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Know If You Owe
Receiving a statement from your creditors does not necessarily mean that you have a debt. Ensure that you send a debt validation letter to your creditors to make sure that the debt belongs to you. The validation letter should include your signature and the sales receipt of your purchases. Make sure that you send the validation letter within one month after you have received your statement. If the creditors fail to prove that the debt is yours, they are required by law to stop contacting you concerning the debt.
Know If You Are Responsible
In some states, the law states that a creditor cannot ask you to pay back the money after a given period of time. Such debts are therefore referred to as zombie debts. Collection agencies buy these debts at a cheaper price from creditors and then send them to innocent customers. If you receive such a debt, first check with your state law to find out the length of time a creditor has to collect the debt. If you find out that it is indeed a zombie debt, send your creditors a letter to stop them from asking you to pay the debt. Be aware that you are not legally responsible for any zombie debts.
Know What Is In Your Credit Report
Use your credit report to find out the total amount of debt you owe. You can ask for a credit report through email or contacting one of the three credit reporting bureaus ( Experian, Equifax, TransUnion). Review the accounts to make sure that the figures indicated on them are correct. If you detect any error, contact the creditors immediately and have them make the necessary corrections. Check your credit reports to see if there are any accounts that have been sold to a collection agency. You should be fully aware of the situation on each account so you can better negotiate.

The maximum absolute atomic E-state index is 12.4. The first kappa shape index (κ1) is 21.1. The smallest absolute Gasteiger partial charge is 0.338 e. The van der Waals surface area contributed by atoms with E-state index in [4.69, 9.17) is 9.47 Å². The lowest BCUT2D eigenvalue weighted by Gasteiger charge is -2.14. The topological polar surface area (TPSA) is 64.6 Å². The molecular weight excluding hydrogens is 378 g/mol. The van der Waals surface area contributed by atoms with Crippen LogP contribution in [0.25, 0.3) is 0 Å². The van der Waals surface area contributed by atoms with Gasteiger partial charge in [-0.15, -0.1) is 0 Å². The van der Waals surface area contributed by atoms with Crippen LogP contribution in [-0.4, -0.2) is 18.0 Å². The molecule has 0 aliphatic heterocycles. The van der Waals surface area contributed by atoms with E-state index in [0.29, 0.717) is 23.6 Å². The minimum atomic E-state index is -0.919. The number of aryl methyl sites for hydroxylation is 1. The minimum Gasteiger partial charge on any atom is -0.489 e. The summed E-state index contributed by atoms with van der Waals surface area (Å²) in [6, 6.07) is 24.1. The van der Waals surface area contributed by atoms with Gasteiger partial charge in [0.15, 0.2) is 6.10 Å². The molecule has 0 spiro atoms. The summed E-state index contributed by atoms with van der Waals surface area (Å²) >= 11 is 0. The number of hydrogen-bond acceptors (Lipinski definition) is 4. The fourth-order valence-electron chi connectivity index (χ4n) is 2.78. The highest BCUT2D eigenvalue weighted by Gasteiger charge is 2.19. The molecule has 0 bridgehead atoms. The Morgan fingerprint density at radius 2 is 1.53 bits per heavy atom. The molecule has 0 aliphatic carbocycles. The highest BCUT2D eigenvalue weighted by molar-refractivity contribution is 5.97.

Know How Much You Owe
Gather all your statements and calculate the total amount of debt you have. Compare your figure to that which has been reported on your credit report. If what has been reported is wrong, contact the creditors and ask them to make corrections. The law says that you have a right to reject any incorrect bill. While the debt is still under investigation, pay the amount that you certain is correct. The creditor is prevented by law from reporting an incorrect amount to the credit bureaus until the corrections have been made.
Know How to Negotiate
If you are sure that the debt belongs to you, negotiate with your creditors by writing to them clearly stating how much you are willing to offer them. Make it clear that you want to settle the debt in full. The amount you offer should be less than what you can actually pay. This will give you room for more negotiation if you initial offer is rejected. If the creditor accepts your offer, make sure that it is written down so that there will not be conflicts in the future.